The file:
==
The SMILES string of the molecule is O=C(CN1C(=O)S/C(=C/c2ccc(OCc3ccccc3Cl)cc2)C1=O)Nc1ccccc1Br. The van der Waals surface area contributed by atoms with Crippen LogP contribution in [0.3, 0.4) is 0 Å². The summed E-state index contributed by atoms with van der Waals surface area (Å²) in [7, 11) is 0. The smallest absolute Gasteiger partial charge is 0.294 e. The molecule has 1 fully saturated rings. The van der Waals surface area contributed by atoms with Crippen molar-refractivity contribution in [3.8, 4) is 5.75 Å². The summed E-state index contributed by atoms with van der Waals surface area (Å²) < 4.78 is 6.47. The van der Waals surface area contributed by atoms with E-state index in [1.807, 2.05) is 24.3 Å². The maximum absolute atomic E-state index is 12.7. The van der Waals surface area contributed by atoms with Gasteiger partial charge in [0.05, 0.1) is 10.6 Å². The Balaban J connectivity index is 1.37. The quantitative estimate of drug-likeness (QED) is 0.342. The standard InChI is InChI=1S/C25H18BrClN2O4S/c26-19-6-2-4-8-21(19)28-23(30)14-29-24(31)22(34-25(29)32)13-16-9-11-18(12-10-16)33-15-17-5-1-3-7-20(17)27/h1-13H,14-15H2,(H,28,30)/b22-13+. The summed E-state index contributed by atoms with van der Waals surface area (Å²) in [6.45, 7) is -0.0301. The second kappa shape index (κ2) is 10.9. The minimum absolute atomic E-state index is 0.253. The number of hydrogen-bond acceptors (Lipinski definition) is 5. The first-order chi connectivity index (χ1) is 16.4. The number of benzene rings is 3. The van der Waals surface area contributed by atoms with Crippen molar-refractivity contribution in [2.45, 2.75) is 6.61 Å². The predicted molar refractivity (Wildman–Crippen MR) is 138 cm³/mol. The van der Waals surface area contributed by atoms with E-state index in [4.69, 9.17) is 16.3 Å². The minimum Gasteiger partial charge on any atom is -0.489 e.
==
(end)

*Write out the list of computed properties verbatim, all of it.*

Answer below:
The SMILES string of the molecule is O=C(CN1C(=O)S/C(=C/c2ccc(OCc3ccccc3Cl)cc2)C1=O)Nc1ccccc1Br. The van der Waals surface area contributed by atoms with Crippen LogP contribution in [0.3, 0.4) is 0 Å². The summed E-state index contributed by atoms with van der Waals surface area (Å²) in [7, 11) is 0. The smallest absolute Gasteiger partial charge is 0.294 e. The molecule has 1 fully saturated rings. The van der Waals surface area contributed by atoms with Crippen molar-refractivity contribution in [3.8, 4) is 5.75 Å². The summed E-state index contributed by atoms with van der Waals surface area (Å²) < 4.78 is 6.47. The van der Waals surface area contributed by atoms with E-state index in [1.807, 2.05) is 24.3 Å². The maximum absolute atomic E-state index is 12.7. The van der Waals surface area contributed by atoms with Gasteiger partial charge in [0.05, 0.1) is 10.6 Å². The Balaban J connectivity index is 1.37. The quantitative estimate of drug-likeness (QED) is 0.342. The standard InChI is InChI=1S/C25H18BrClN2O4S/c26-19-6-2-4-8-21(19)28-23(30)14-29-24(31)22(34-25(29)32)13-16-9-11-18(12-10-16)33-15-17-5-1-3-7-20(17)27/h1-13H,14-15H2,(H,28,30)/b22-13+. The summed E-state index contributed by atoms with van der Waals surface area (Å²) in [6.45, 7) is -0.0301. The second kappa shape index (κ2) is 10.9. The minimum absolute atomic E-state index is 0.253. The number of hydrogen-bond acceptors (Lipinski definition) is 5. The first-order chi connectivity index (χ1) is 16.4. The number of benzene rings is 3. The van der Waals surface area contributed by atoms with Crippen molar-refractivity contribution in [2.45, 2.75) is 6.61 Å². The predicted molar refractivity (Wildman–Crippen MR) is 138 cm³/mol. The van der Waals surface area contributed by atoms with E-state index in [4.69, 9.17) is 16.3 Å². The minimum Gasteiger partial charge on any atom is -0.489 e.